- 2:15-16 All that pass by clap their hands at thee; they hiss and wag their head at the daughter of Jerusalem, saying, Is this the city that men call the perfection of beauty, the joy of the whole earth? All thine enemies have opened their mouth against thee: they hiss and gnash the teeth: they say, We have swallowed her up: certainly this is the day that we looked for; we have found, we have seen it.
It would appear that Isaiah had seen in his vision many people being astonished and even rejoicing at the total and complete destruction of that heavily fortified and defended city. Jeremiah spoke in these exact terms and though not in itself conclusive that the servant of ISAIAH 53 was indeed that holy city, it certainly goes a long way towards explaining and expounding upon Isaiah's vision.
- 52:15 So shall he sprinkle many nations; the kings shall shut their mouths at him: for that which had not been told them shall they see; and that which they had not heard shall they consider.
This passage is best understood when we keep in mind Isaiah's context. He had been speaking of the servant (Jerusalem?) being utterly ruined, and how amazed and astonished the onlookers were as they beheld the complete destruction of that city by the Babylonians.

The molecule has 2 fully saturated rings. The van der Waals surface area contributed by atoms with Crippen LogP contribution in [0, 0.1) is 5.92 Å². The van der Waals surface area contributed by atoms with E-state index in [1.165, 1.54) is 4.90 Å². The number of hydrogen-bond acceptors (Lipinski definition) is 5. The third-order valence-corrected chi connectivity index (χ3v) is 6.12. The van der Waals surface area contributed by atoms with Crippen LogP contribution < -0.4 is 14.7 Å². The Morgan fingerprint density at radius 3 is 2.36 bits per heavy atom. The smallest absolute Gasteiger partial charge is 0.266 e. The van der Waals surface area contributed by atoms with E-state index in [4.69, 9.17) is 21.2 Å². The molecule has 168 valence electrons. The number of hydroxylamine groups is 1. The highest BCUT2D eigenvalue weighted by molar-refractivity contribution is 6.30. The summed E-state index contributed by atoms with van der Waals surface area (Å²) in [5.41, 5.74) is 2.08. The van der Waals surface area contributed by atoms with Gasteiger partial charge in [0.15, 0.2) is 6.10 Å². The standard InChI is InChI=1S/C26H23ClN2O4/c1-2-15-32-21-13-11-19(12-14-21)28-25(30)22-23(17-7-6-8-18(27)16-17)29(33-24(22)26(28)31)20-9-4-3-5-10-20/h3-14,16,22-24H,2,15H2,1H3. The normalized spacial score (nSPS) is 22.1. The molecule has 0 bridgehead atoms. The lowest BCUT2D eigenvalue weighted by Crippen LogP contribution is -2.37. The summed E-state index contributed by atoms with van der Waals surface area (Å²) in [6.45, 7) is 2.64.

The phrase, "sprinkle many nations" has been troublesome for almost all who read it. It makes little sense as our translators have rendered it, which gives rise to many wild and reckless speculations. Some even see in the sprinkling some sort of cleansing with blood or a baptism with water, neither of which make any sense at all when we try to connect those theories with Isaiah's vision here of many being astonished at the badly battered servant.
The Greek Septuagint renders the same phrase about sprinkling many nations as, "Thus shall many nations wonder". The Jewish Publication Society has "So shall he startle many nations". It has also been proposed that the Hebrew word which has been translated sprinkle, was actually "derived from an Arabic word meaning to leap, to spring, to spring up, to leap for joy, to exult" (Barnes Notes on the Old Testament, Vol. 2, Isaiah, page 257).
This last suggestion makes good sense, if we are to understand that this astonishment was on the part of foreign kings and nations, who while first being awestruck by the power of the Babylonian army in totally destroying this magnificent city, that they then became overjoyed and gladdened by its demise. The passage explains to us that while these kings may have heard of Jerusalem's destruction, they really didn't imagine the full extent of its complete ruin until they had with their own eyes seen it.
Consider another pertinent passage from LAMENTATIONS.